What is Big Data? - Definition, Concepts & Uses

Instructor: Jason Matyus
The concept of big data does is boundless and is used on a global scale. In this lesson, we'll define big data and discuss its factors and uses around the world.

The History of Keeping Information

Data storage has been going on since information began being gathered. Information collection started on stone in the earliest days, then paper files, and now in the online cloud. What has changed from those early days is how fast the information is coming and what can be done with all the information. There is an array of uses for large data such as government accounting, education and research, and business analysis.

Definition

Big data is basically an information set so large that traditional methods for analyzing it are not possible. Do you remember a time in school when a lot of information was thrown at you all at once, and it was so much, so fast, that you couldn't remember any of it? That is a little bit like how big data works; a lot of different data coming at you all at once. Special software is needed to break it down. With that in mind let's look at the different factors of big data. They include:

  • Volume - the amount of data that comes from many different sources such as social media, business transactions, and many miscellaneous sources.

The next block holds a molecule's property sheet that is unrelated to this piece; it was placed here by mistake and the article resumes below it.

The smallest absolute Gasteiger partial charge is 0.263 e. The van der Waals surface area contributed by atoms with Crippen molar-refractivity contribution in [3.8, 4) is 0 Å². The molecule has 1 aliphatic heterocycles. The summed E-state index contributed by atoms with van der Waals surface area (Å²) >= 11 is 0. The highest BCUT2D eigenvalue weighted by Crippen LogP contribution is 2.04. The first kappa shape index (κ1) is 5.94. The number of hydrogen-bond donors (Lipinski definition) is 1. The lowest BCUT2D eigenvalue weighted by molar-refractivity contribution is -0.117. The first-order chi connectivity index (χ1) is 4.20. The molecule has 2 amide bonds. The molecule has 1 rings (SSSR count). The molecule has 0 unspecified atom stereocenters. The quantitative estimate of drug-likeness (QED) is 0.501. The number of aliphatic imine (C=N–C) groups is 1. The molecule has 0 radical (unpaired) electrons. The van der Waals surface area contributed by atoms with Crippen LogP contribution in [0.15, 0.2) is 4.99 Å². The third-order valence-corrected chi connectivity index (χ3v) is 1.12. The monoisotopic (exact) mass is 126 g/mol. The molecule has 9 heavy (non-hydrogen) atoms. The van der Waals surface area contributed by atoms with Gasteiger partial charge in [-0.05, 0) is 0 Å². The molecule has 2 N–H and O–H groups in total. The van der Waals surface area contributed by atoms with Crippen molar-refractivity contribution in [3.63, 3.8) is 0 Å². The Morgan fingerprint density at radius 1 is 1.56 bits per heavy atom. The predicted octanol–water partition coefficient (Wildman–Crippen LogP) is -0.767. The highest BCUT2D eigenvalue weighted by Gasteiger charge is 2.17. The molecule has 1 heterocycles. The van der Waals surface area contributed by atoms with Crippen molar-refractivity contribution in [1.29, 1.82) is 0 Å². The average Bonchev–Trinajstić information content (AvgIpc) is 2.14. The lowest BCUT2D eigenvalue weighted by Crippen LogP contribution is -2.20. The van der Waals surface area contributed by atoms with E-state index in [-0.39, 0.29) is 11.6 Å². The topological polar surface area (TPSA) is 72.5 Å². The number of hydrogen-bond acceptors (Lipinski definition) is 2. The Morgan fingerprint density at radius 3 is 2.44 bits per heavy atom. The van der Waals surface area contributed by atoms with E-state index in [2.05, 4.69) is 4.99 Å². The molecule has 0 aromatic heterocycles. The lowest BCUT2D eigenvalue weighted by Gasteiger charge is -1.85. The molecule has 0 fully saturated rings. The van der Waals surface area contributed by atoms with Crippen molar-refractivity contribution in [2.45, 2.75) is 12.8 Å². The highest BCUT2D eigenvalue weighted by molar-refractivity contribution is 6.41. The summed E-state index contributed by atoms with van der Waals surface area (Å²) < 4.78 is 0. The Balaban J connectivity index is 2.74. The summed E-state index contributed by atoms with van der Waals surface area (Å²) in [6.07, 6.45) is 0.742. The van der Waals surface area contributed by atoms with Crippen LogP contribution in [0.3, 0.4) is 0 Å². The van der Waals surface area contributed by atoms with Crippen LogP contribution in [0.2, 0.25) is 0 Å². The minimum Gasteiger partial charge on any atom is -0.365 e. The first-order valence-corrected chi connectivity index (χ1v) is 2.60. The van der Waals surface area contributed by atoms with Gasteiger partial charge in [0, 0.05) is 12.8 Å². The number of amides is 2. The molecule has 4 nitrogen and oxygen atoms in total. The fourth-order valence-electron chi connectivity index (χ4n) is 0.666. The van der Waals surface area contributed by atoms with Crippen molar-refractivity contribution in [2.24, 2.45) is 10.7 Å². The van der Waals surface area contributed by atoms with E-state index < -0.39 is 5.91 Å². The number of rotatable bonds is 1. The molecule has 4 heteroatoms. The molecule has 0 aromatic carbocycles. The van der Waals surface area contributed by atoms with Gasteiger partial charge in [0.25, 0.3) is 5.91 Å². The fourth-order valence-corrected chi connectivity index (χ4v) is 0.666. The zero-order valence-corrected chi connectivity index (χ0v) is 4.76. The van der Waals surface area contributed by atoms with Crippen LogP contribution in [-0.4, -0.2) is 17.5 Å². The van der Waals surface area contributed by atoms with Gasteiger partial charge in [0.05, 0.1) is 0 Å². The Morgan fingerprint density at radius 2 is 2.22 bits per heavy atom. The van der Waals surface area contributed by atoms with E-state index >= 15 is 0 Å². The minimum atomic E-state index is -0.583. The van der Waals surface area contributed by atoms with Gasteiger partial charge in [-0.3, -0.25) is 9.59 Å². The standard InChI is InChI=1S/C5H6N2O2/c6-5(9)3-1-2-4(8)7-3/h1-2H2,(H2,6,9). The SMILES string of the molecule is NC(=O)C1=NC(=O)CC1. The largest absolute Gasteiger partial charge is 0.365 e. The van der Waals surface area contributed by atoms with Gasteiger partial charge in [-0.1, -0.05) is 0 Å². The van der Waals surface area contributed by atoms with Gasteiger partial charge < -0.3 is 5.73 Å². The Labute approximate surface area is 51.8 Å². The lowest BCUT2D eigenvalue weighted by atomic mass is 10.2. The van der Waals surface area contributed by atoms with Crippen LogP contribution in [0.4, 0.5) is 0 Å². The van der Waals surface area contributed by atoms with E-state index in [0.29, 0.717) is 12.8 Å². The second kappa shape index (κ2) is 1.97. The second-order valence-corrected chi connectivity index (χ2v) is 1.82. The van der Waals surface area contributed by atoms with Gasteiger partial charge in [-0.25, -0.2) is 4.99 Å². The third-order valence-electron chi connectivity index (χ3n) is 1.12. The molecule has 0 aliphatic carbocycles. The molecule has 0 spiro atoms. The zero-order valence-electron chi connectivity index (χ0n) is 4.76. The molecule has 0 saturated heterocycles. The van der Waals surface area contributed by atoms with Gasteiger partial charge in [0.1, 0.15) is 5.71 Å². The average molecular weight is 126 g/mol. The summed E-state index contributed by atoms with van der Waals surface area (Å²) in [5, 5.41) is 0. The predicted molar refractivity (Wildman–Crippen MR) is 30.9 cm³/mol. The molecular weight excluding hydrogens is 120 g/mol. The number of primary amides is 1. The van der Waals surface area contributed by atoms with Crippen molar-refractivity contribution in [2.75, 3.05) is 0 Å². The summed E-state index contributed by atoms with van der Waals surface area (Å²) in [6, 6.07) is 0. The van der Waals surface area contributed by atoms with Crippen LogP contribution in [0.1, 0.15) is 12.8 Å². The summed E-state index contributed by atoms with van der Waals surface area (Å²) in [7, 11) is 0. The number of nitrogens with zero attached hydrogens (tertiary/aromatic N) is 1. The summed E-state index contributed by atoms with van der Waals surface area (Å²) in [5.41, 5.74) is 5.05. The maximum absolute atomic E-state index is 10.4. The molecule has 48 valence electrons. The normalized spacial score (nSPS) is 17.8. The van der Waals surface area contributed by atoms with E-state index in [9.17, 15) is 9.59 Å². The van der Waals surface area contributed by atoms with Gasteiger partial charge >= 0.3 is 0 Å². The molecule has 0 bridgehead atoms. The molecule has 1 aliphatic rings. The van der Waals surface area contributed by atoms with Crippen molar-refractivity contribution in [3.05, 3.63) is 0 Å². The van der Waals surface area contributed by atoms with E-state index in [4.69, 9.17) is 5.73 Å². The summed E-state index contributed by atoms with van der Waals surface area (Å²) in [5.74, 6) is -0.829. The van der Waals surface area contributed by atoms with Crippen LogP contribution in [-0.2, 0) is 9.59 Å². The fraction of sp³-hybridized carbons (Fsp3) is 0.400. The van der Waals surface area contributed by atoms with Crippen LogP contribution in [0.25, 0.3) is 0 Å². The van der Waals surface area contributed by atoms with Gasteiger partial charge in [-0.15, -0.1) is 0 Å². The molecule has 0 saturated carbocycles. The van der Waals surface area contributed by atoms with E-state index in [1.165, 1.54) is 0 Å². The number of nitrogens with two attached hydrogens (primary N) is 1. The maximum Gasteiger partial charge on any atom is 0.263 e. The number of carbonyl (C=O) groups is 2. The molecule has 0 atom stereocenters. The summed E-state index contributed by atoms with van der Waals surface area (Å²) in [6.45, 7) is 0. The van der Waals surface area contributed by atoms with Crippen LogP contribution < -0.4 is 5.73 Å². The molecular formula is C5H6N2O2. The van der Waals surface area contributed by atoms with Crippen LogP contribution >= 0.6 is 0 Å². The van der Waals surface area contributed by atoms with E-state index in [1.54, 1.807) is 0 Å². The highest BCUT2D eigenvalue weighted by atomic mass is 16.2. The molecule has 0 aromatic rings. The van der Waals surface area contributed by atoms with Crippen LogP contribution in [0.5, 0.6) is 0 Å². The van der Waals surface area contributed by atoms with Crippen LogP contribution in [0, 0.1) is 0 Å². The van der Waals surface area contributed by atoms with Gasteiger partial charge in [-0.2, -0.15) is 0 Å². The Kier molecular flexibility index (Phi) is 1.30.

• Multiple formats - data can come in email, video, audio, structured and unstructured documents, and more.
  • Velocity - the velocity at which transmitted information moves is limited only by the most recent technology.

Uses

Let's consider the uses for big data. The advantage of capturing large amounts of different data streaming through a global network is to be able to analyze and use the data to your advantage. Otherwise the information stays stored and unused. Typically, analysis involves looking for patterns in human or customer interaction and behavior.

If you are in business, and you need to know how sales are doing in a retail chain store on a national level, you can cast a big net and gather information in real time. The information received from that big data can be analyzed to give feedback on price margins, losses, gains, and inventory. This information can help you make decisions about changes to be made or to better take advantage of gains in the marketplace.

To unlock this lesson you must be a Study.com Member.
Create your account

Register to view this lesson

Are you a student or a teacher?

Unlock Your Education

See for yourself why 30 million people use Study.com

Become a Study.com member and start learning now.
Become a Member  Back
What teachers are saying about Study.com
Try it now
Create an account to start this course today
Used by over 30 million students worldwide
Create an account